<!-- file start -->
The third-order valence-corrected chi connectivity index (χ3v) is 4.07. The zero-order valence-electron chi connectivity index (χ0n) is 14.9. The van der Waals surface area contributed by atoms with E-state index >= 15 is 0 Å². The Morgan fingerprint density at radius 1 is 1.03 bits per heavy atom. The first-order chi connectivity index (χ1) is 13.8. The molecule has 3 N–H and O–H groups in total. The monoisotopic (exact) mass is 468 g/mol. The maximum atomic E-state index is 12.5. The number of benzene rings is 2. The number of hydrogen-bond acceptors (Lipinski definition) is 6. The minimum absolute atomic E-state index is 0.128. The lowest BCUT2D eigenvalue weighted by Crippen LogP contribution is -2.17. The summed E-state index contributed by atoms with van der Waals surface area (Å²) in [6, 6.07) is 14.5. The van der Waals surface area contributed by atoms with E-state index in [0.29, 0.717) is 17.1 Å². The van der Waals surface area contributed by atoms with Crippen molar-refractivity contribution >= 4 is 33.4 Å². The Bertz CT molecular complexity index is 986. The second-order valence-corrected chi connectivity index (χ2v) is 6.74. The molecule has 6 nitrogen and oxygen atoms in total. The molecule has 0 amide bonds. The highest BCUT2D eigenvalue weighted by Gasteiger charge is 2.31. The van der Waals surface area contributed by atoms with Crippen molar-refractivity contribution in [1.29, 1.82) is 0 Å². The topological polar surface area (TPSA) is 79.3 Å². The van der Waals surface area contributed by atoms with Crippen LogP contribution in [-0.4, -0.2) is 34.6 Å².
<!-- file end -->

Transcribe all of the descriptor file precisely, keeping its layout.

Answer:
The third-order valence-corrected chi connectivity index (χ3v) is 4.07. The zero-order valence-electron chi connectivity index (χ0n) is 14.9. The van der Waals surface area contributed by atoms with E-state index >= 15 is 0 Å². The Morgan fingerprint density at radius 1 is 1.03 bits per heavy atom. The first-order chi connectivity index (χ1) is 13.8. The molecule has 3 N–H and O–H groups in total. The monoisotopic (exact) mass is 468 g/mol. The maximum atomic E-state index is 12.5. The number of benzene rings is 2. The number of hydrogen-bond acceptors (Lipinski definition) is 6. The minimum absolute atomic E-state index is 0.128. The lowest BCUT2D eigenvalue weighted by Crippen LogP contribution is -2.17. The summed E-state index contributed by atoms with van der Waals surface area (Å²) in [6, 6.07) is 14.5. The van der Waals surface area contributed by atoms with E-state index in [0.29, 0.717) is 17.1 Å². The van der Waals surface area contributed by atoms with Crippen molar-refractivity contribution >= 4 is 33.4 Å². The Bertz CT molecular complexity index is 986. The second-order valence-corrected chi connectivity index (χ2v) is 6.74. The molecule has 6 nitrogen and oxygen atoms in total. The molecule has 0 amide bonds. The highest BCUT2D eigenvalue weighted by Gasteiger charge is 2.31. The van der Waals surface area contributed by atoms with Crippen molar-refractivity contribution in [1.29, 1.82) is 0 Å². The topological polar surface area (TPSA) is 79.3 Å². The van der Waals surface area contributed by atoms with Crippen LogP contribution in [-0.4, -0.2) is 34.6 Å².